Way back in April of 2007—which in internet terms is back when dinosaurs roamed the earth—we started the web site version of the Grantville Gazette with Volume 11.  The Way-Back machine still has a snapshot of it. 

Prior to that, we had published ten issues of the Gazette on an irregular schedule via Baen’s ebook sales site (which was back then called webscriptions.net, but is now baenebooks.com.) It was time to give our readers access to the “e-arc” version of  the Gazette in progress that Jim Baen had made into such a success for Baen Books.  It was also time for us to transition from a semi-pro magazine to a fully professional one paying SFWA pro rates and being an SFWA qualifying market and for us to transition to a regular semi-monthly schedule.

Since then, we’ve kept that up, publishing issues 11 through 52 with 53 in the works, with over one hundred twenty-six individual authors, over eighty of which are SFWA qualified through their sales here.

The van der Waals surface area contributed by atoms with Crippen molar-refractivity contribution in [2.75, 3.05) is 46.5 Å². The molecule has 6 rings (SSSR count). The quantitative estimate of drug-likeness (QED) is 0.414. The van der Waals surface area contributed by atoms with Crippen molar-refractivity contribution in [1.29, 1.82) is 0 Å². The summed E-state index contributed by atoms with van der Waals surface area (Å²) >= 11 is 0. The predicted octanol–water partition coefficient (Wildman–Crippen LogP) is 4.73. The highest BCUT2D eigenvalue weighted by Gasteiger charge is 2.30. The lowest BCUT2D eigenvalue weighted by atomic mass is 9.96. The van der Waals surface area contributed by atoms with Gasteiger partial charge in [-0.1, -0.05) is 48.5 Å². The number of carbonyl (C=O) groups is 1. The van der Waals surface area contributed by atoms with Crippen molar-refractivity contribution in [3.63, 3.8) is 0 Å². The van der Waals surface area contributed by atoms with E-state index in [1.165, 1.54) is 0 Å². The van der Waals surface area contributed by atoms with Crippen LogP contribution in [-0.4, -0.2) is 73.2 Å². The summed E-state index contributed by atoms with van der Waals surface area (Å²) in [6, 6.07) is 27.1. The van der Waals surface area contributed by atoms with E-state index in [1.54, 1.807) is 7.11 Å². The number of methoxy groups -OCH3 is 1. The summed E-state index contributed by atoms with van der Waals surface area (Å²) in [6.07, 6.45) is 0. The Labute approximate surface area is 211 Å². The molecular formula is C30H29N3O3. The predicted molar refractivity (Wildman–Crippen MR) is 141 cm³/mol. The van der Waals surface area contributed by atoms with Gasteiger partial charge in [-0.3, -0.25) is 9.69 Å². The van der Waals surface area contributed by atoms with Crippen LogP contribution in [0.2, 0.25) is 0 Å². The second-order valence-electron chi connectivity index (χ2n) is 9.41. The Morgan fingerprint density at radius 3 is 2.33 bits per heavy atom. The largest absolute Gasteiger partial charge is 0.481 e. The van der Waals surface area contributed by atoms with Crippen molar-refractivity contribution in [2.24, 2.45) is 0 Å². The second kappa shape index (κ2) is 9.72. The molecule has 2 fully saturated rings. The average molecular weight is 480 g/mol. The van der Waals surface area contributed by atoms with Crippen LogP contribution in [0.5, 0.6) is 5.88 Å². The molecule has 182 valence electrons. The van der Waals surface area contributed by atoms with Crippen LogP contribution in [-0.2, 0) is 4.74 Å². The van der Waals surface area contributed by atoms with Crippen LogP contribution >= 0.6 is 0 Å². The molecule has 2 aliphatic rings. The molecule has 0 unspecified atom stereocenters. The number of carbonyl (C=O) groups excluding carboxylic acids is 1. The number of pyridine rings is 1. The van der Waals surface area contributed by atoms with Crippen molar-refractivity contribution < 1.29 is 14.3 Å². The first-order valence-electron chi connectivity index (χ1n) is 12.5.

But in all that time, the Gazette continued on the same software platform.  In 2007 “Press Publisher” was the only content management system available on the web which was “issue-oriented.” We were publishing a magazine not a blog. It was arranged into unique volumes and was sold the same as paper magazines or books, an issue was an entity. Oh, don’t get me wrong, there was fully professional software for issue-based publications, and magazines like Wired and Popular Science and such were using it, but it cost many tens or even hundreds of thousands of dollars and required “real” designers and “real” artists on staff.  If you couldn’t afford to buy everyone a copy of Pagemaker and Photoshop and essentially everything Adobe published, you weren’t a candidate.